The Musée de l’Orangerie (English: Orangery Museum) is an art gallery of impressionist and post-impressionist paintings located in the west corner of the Tuileries Garden next to the Place de la Concorde in Paris (France) in the 1st arrondissement. The museum is most famous as the permanent home of eight large Water Lilies murals by Claude Monet, and also contains works by Paul Cézanne, Henri Matisse, Amedeo Modigliani, Pablo Picasso, Pierre-Auguste Renoir, Henri Rousseau, Alfred Sisley, Chaïm Soutine, Maurice Utrillo, and others.

The gallery is on the bank of the Seine in the old orangery of the Tuileries Palace on the Place de la Concorde near the Concorde metro station and not far from the Louvre and the Musee d’Orsay.

Napoleon III had the Orangerie built in 1852, to store the citrus trees of the Tuileries garden from the cold in the winter. The building was built by architect Firmin Bourgeois (1786–1853). Bourgeois built the Orangerie out of glass on the (south) Seine side to allow light to the trees but the opposite (north) side is almost completely windowless to protect the citrus trees from the cold winds.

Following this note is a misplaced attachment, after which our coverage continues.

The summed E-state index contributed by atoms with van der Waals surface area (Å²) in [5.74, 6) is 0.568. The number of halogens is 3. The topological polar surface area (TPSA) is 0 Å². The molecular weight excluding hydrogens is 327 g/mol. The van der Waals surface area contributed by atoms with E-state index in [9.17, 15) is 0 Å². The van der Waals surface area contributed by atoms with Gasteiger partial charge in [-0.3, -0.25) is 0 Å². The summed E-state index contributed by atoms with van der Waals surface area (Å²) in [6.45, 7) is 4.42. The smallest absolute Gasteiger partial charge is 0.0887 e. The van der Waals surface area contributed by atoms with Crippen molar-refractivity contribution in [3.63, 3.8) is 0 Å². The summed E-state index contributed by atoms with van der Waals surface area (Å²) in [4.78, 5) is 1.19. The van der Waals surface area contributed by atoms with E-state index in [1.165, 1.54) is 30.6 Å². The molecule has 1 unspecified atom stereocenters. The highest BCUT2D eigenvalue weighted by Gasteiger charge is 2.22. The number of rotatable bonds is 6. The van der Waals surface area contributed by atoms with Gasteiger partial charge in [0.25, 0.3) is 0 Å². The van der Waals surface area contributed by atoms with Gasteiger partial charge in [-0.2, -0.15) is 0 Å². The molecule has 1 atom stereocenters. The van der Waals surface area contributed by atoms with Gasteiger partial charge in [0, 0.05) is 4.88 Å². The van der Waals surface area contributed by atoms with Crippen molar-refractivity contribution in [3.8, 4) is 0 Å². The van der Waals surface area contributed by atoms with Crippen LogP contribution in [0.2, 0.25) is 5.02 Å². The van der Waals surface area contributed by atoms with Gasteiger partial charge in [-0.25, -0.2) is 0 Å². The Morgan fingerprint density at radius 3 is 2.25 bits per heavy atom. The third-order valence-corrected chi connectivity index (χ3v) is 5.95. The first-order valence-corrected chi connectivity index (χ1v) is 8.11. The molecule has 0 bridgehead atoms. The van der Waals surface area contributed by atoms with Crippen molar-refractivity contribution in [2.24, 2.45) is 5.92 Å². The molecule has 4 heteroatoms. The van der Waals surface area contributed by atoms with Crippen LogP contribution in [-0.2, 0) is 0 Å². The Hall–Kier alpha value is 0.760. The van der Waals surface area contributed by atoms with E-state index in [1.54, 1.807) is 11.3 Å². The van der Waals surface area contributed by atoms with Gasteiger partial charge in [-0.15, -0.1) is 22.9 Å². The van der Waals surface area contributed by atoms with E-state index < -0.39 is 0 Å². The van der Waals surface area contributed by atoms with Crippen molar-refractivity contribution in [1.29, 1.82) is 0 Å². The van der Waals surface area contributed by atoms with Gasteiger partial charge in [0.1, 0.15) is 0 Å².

Working hours

Sunday 9 AM–6 PM
Monday 9 AM–6 PM
Tuesday Closed
Wednesday 9 AM–6 PM
Thursday 9 AM–6 PM
Friday 9 AM–6 PM
Saturday 9 AM–6 PM

Address: Jardin des Tuileries, 75001 Paris, France

Phone: +33 1 44 50 43 00
Established: 1852

See more:

20 arrondissements of Paris

Architecture of Paris

Museums of Paris

Entertainment in Paris

Bridges in Paris

Parks in Paris

Streets and squares in Paris

Shopping in Paris

Transport in Paris

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